Newton Middle School is taking Mississippi's new bullying policy seriously and for good reason. The young students are no strangers to all forms of bullying, be it physical, verbal or cyber.
"I think people always bully here," said Marquayva Smith, a 5th grader. "(They) Just don't do it around certain people or at certain times."
Newton Police Chief Harvey Curry called upon Lauderdale County Deputy Ricardo Clayton to address bullying in the school's first ever anti-bully seminar.
"Bullying exists everywhere," said Clayton. "And so for a lot of our young people, this will just give them ways to communicate it to administration and to know that they do not have to accept being bullied."
During the seminar, Clayton was able to find out where the students commonly see physical bullying.
"It's in the bathroom and sometimes in the classroom, when the teachers aren't looking," said 5th grader, Brandon Payne.
"Sometimes when you go to the bathroom, they do a lot of fighting when the teachers can't see," said 5th grader Jeremiah Morris. "I think then, if you don't do something about it, it gets worse. If you tell the teacher, sometimes it gets worse."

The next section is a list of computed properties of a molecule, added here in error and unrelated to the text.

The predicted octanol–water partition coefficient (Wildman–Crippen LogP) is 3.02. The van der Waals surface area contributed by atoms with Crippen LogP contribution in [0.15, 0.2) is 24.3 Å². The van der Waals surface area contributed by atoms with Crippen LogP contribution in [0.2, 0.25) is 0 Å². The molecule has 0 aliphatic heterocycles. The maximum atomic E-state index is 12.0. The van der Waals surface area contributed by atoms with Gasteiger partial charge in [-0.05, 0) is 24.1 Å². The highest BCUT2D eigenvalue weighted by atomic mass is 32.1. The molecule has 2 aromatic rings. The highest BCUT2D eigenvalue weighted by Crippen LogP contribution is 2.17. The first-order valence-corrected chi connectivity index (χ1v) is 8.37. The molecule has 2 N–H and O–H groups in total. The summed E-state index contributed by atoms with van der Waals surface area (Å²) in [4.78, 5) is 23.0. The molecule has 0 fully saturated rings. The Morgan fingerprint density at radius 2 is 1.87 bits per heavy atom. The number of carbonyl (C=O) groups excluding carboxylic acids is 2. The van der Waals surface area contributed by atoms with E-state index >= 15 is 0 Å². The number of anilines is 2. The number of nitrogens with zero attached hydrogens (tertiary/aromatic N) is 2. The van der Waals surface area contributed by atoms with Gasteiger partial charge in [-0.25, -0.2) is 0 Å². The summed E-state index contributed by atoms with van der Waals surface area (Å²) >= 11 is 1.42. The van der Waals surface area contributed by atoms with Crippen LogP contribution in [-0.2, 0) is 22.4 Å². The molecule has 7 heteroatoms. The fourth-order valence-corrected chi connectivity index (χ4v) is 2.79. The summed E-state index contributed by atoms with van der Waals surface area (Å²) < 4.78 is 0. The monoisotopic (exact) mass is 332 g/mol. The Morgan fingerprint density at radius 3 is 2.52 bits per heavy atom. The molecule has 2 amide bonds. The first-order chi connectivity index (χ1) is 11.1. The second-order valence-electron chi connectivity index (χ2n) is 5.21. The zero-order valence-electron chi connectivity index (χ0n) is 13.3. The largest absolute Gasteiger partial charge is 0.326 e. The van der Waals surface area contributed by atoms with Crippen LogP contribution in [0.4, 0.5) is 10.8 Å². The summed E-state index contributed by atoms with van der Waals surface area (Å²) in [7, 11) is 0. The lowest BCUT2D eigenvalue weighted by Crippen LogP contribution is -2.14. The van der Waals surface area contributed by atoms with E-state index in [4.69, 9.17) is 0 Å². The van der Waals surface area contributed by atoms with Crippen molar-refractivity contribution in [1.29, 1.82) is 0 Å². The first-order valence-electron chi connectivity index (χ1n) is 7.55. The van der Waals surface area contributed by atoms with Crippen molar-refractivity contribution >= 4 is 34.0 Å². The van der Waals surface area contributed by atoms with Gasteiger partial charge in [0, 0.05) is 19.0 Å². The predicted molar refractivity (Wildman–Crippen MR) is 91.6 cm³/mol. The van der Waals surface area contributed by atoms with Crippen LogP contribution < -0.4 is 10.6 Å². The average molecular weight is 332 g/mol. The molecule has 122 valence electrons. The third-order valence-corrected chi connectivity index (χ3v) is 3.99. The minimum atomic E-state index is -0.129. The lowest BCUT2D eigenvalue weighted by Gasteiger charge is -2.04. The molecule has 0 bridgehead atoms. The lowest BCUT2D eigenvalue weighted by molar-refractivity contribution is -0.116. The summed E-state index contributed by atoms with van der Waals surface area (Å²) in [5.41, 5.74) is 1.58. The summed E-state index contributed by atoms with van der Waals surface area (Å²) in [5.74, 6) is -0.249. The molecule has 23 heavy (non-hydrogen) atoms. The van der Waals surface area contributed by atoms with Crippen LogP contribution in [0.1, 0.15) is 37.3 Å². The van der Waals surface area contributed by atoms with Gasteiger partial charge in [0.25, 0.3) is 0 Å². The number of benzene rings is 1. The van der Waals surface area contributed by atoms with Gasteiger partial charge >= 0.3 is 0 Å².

Tattling was the biggest concern brought up by the kids. Luckily, there are ways around that problem.
"There are more ways to communicate than just by verbal means," said Clayton. "They can leave letters or notes with the principal or teacher or tell a teacher where bullying takes place."
The U.S. Justice Department says one out of four children is bullied at some point. One out of five children admit to doing some kind of bullying. And there is no intervention in about 85 percent of cases.